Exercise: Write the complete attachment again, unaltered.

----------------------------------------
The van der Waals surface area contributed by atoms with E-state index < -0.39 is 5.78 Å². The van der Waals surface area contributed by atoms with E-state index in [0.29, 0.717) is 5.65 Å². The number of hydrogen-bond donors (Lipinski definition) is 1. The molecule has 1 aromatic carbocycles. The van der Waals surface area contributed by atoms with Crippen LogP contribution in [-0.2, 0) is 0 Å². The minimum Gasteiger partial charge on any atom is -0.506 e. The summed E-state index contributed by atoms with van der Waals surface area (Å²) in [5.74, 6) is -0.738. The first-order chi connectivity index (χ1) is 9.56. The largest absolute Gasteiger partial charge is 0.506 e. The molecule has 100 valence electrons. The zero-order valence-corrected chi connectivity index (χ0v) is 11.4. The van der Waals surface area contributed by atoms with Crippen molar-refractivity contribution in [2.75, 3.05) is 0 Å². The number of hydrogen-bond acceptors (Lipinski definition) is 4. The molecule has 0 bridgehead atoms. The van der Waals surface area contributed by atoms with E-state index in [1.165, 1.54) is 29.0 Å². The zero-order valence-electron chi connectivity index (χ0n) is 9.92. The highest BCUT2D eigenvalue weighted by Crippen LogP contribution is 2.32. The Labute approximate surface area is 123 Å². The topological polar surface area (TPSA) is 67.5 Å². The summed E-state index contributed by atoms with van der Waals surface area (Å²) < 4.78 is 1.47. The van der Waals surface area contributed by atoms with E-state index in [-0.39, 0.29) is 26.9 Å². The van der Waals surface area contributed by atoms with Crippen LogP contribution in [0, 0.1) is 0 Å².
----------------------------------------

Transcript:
The van der Waals surface area contributed by atoms with E-state index < -0.39 is 5.78 Å². The van der Waals surface area contributed by atoms with E-state index in [0.29, 0.717) is 5.65 Å². The number of hydrogen-bond donors (Lipinski definition) is 1. The molecule has 1 aromatic carbocycles. The van der Waals surface area contributed by atoms with Crippen LogP contribution in [-0.2, 0) is 0 Å². The minimum Gasteiger partial charge on any atom is -0.506 e. The summed E-state index contributed by atoms with van der Waals surface area (Å²) in [5.74, 6) is -0.738. The first-order chi connectivity index (χ1) is 9.56. The largest absolute Gasteiger partial charge is 0.506 e. The molecule has 100 valence electrons. The zero-order valence-corrected chi connectivity index (χ0v) is 11.4. The van der Waals surface area contributed by atoms with Crippen molar-refractivity contribution in [2.75, 3.05) is 0 Å². The number of hydrogen-bond acceptors (Lipinski definition) is 4. The molecule has 0 bridgehead atoms. The van der Waals surface area contributed by atoms with E-state index in [1.165, 1.54) is 29.0 Å². The zero-order valence-electron chi connectivity index (χ0n) is 9.92. The highest BCUT2D eigenvalue weighted by Crippen LogP contribution is 2.32. The Labute approximate surface area is 123 Å². The topological polar surface area (TPSA) is 67.5 Å². The summed E-state index contributed by atoms with van der Waals surface area (Å²) < 4.78 is 1.47. The van der Waals surface area contributed by atoms with E-state index in [-0.39, 0.29) is 26.9 Å². The van der Waals surface area contributed by atoms with Crippen LogP contribution in [0, 0.1) is 0 Å².